10 Must-Read Books For March

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March means only one thing: the frozen sea inside the heart of publishing is thawing. We will see books — first a trickle, then a flood. This deluge is so enormous, in fact, that we’ve decided to collect some of it in a bucket that we will call “10 Must-Read Books for March 2015.” Inside this bucket you will find Kazuo Ishiguro’s long-awaited follow-up to Never Let Me Go, great nonfiction, a non-diary diary, the “greatest Mexican novelist,” and more. Let the anticipation wash over you.

The Buried Giant, Kazuo Ishiguro (March 3)

Ishiguro, who some consider the best novelist in the English language, is back with his first novel in a decade, The Buried Giant. It has already been panned and praised, so decide for yourself. Either way, be prepared for themes of self-delusion and memory that have guided Ishiguro’s work for years. — Jonathon Sturgeon

Dark Rooms, Lili Anolik (March 3)

Short version: if you thought that the first season of Veronica Mars was perfect (and it was) and you miss it (which you should), this debut by Anolik, a contributing editor to Vanity Fair, will satisfy your yearning with its atmospheric vibe and noir feeling. In a New England that’s both dreary and dreamy, heartbroken Grace searches for the truth about her sister’s death, and the result shows that Anolik is a nimble, provocative writer to watch. — Elisabeth Donnelly

The Sellout, Paul Beatty (March 3)

One of the best books of the year so far, and one of the funniest in decades (in a laughing-to-keep-from-crying kind of way — the sharpest, most lasting humor), The Sellout is a major work from the wildly talented Beatty, the author of two books of poetry and three previous novels, including the cult classic The White Boy Shuffle. The biting satire on race in America that we need in these times, it follows a gentleman farmer nicknamed “Bonbon” with the last name of Me as he, well, reinstates slavery (with the help of the last living Little Rascal) and brings back segregation. The result gets him in front of the Supreme Court, in a case called “Me vs. The United States of America.” This is a difficult and dazzling book that, if we’re lucky, we’ll be talking about for a long time to come. — ED

A Legacy, Sybille Bedford (March 3)

This remarkable novel by little-known author Sybille Bedford follows two families in Berlin in the years preceding WWI. In the introduction, Brenda Wineapple compares the book to Gibbon, Austen, and Virginia Woolf. That’s high praise, and A Legacy deserves it. JS

Ongoingness: The End of a Diary, Sarah Manguso (March 3)

This non-diary diary signals a reinvention or at least a reinvigoration of the form. After pregnancy and years spent maintaining a diary of 800,000 words, Manguso chose to write this concise meditation on time, presentism, and memory. — JS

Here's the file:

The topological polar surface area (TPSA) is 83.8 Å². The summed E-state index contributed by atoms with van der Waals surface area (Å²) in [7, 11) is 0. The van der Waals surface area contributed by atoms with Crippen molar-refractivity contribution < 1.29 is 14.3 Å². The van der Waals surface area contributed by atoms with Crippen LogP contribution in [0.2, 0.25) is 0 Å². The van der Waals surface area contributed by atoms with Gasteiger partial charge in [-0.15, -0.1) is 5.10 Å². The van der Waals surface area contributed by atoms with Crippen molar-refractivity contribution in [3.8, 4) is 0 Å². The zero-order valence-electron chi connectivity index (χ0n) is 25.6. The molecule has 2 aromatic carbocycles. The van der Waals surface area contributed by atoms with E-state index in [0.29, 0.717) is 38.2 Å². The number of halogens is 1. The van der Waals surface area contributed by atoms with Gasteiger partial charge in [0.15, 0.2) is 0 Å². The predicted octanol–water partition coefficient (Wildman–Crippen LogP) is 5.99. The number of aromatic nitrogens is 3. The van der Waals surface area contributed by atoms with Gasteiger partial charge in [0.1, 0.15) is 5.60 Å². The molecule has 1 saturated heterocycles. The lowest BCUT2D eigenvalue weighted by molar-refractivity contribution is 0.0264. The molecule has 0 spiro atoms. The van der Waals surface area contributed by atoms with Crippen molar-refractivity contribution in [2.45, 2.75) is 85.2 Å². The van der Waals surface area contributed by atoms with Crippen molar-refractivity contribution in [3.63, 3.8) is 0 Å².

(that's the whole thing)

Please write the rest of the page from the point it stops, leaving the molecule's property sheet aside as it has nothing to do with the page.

B & Me: A True Story of Literary Arousal, J.C. Hallman (March 10)

If the title of this book isn’t irreverent and hilarious enough, hopefully the concept will lure you in. It’s basically the story of the writer J.C. Hallman discovering and reading the author Nicholson Baker, who himself wrote an influential book about reading John Updike (U and I). Eventually it all gets wrapped in “[o]ur relationship to books in the digital age, the role of art in an increasingly commodified world, the power great writing has to change us.” — JS

Signs Preceding the End of the World, Yuri Herrera (March 10)

Francisco Goldman’s declaration on the cover of this book, that Yuri Herrera is Mexico’s greatest novelist, sold me. I admire Goldman’s own work, so the recommendation couldn’t have come from a more trusted source. — JS

Hammer Head: The Making of a Carpenter, Nina MacLaughlin (March 16)

In this beautifully written meditation on the meaning of work, MacLaughlin, a former writer for the late alt-weekly The Boston Phoenix, writes about finding a new career — and with it, purpose — as a carpenter’s assistant. Watching the thoughtful Maclaughlin learn about the tools of her new trade, and take genuine pleasure in work that demands a physical presence, will have you reconsidering how we value different kinds of labor. — ED

So You’ve Been Publicly Shamed, Jon Ronson (March 31)

Guess what, everybody? The Internet is over. If you need proof, try Ronson’s excellent new book, which focuses on the concept of “public shaming,” and how tools like Twitter have become nightmares for people from Justine Sacco to Jonah Lehrer. It will change the way you think about social media pile-ons, and in a perfect world, it would usher in a new era of kindness. Whether it does or doesn’t, it still promises to be the most relevant book of the year on human behavior and the Internet. (For more on this topic, seek out Jacob Silverman’s Terms of Service, also out this month, a wide-ranging elegy for what we’ve lost since we found the Internet.) — ED

Selfish, Shallow, and Self-Absorbed: Sixteen Writers on Their Decision Not to Have Kids, edited by Meghan Daum (March 31)

Finally, an anthology that shows you don’t need to be a parent to have a fulfilling and complete life. In this book, a range of beloved writers, from Geoff Dyer to Anna Holmes, take a wide variety of approaches to explaining why they’ve decided not to have kids. — ED